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ICYMI: Off-Beat Business

Tuesday, August 07, 2012

You’ve see the headlines, read the front pages and checked out the business section. But In Case You Missed It, here are a few, under-the-radar business stories you might have overlooked.

Proposed Nerd Bus Could Mean Tech Connections
A new bus line could serve New York's tech companies if Senator Chuck Schumer has his way, according to a DNAinfo.com report.  Downtown Brooklyn, the Williamsburg waterfront and Long Island City could be served by a so-called "nerd bus" which would offer transit connections to Cornell's tech campus on Roosevelt Island and tech companies in Brooklyn and Queens.

Hudson River Pier Faces Shutdown

Pier 40 on the Hudson River is in disrepair. The $30 million price tag just to repair a leaking roof could deplete funds from the Hudson River Park Trust, according to the Tribeca Trib. The pier could be facing a shutdown, but some community members hope that proposals for a residential building, offices or a stadium will replace the pier instead.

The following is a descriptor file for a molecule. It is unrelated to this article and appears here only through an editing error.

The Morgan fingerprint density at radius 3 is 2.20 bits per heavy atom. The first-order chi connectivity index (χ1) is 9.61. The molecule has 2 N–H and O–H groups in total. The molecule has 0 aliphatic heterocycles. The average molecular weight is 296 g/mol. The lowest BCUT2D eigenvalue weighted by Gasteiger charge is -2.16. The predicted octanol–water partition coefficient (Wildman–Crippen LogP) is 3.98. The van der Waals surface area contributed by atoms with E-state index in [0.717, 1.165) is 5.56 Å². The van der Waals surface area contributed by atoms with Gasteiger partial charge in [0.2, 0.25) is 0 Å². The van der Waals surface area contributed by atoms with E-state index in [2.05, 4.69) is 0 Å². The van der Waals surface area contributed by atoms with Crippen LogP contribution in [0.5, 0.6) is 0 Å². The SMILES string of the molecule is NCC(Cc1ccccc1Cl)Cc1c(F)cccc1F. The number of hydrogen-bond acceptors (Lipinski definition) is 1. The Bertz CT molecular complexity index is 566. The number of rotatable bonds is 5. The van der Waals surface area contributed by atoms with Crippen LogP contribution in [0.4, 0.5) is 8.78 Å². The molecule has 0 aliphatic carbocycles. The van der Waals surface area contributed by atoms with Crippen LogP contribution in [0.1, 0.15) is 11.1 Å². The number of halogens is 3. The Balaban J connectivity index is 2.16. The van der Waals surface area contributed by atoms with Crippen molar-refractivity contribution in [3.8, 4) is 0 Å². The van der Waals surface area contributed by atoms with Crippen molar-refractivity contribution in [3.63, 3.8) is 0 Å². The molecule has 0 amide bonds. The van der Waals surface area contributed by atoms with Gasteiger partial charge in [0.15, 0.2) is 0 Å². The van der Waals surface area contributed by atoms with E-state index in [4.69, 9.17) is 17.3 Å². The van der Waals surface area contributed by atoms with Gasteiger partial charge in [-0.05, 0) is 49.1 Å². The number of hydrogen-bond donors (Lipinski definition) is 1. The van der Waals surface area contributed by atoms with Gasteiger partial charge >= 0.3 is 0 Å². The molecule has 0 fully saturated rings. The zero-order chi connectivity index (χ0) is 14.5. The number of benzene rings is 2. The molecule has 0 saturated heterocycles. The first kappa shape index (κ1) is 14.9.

Public Housing Authority Spends $325,000 on Rally
The New York City Housing Authority spent $425,000 on a get-together for employees and website upgrades instead of addressing city residents' complaints, according to Patch.com. NYCHA held a rally at the Javits Center which cost $325,000 and hired a consultant to upgrade its website for $100,000.  Meanwhile at least 10,000 apartments are awaiting repairs.

Queens Goes Solar
Some taller buildings in Manhattan might stand in the shadows of their neighbors, making solar panels less effective than in sunny areas. But in Queens, solar panel installations are increasing, according to the Queens Times Ledger.  The number of installations in Queens has doubled in the last year thanks to tax abatements and grants.

Demand for Cured Meat Grows in Brooklyn
Meat-loving entrepreneurs are raking it in by starting butcher shops and charcuteries that sell locally-raised organic meat, according to Crain's New York Business. Plenty of educated consumers are willing to pay a premium for small-batch meat products, artisans have found.

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